Please Note: This article is written for users of the following Microsoft Word versions: 2007, 2010, 2013, 2016, 2019, and Word in Office 365. If you are using an earlier version (Word 2003 or earlier), this tip may not work for you. For a version of this tip written specifically for earlier versions of Word, click here: Changing Built-in Word Commands.

Changing Built-in Word Commands

by Allen Wyatt
(last updated May 7, 2021)

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Word allows you to easily customize different aspects of the program. One thing that you may not know you can customize is the commands used by Word internally. To change commands, all you need to do is name your macro with the same name as one of Word's built-in commands. For instance, if you want to replace the File command from the Insert menu with a command of your own making, all you need to do is name the new command InsertFile. (This is the special name by which Word knows that command.)

At some point you may want to retrieve the original command and not have your new command used any longer by Word. In this case, all you need to do is either delete the command or rename it to a different name. For instance, in the case of InsertFile, you could simply delete your macro of that name or rename it to some other name. Word then utilizes the internal command for InsertFile, without any more regard to the macro you once had with the same name.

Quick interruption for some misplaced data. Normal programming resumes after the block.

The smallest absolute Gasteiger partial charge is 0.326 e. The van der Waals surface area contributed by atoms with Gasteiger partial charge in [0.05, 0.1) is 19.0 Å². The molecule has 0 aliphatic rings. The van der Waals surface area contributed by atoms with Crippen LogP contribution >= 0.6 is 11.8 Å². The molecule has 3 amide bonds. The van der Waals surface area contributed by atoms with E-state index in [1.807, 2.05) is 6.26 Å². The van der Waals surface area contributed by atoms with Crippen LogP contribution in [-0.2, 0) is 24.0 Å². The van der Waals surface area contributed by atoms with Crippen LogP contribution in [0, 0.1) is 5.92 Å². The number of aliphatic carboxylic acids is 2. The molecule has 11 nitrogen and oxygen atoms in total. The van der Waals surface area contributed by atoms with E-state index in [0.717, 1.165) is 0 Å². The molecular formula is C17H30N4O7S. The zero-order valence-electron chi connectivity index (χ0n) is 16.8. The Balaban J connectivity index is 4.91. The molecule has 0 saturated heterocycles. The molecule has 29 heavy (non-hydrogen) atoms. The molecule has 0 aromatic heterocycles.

WordTips is your source for cost-effective Microsoft Word training. (Microsoft Word is the most popular word processing software in the world.) This tip (8556) applies to Microsoft Word 2007, 2010, 2013, 2016, 2019, and Word in Office 365. You can find a version of this tip for the older menu interface of Word here: Changing Built-in Word Commands.

Author Bio

Allen Wyatt

With more than 50 non-fiction books and numerous magazine articles to his credit, Allen Wyatt is an internationally recognized author. He is president of Sharon Parq Associates, a computer and publishing services company. ...

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What is 1 + 9?

2021-05-11 23:07:21

Tomek

I discovered this, hard way, when I created a macro named UpdateFields, which did other custom formatting beside updating fields. Then any time I pressed F9 my macro run, and messed up my document, when all I wanted was to only update selected fields.
So the moral of this is: unless you really want to modify a built-in command, use a macro name that is not likely to match existing Microsoft command. Be creative: add extra prefix or suffix to the name or otherwise misspell the macro name. ;-)


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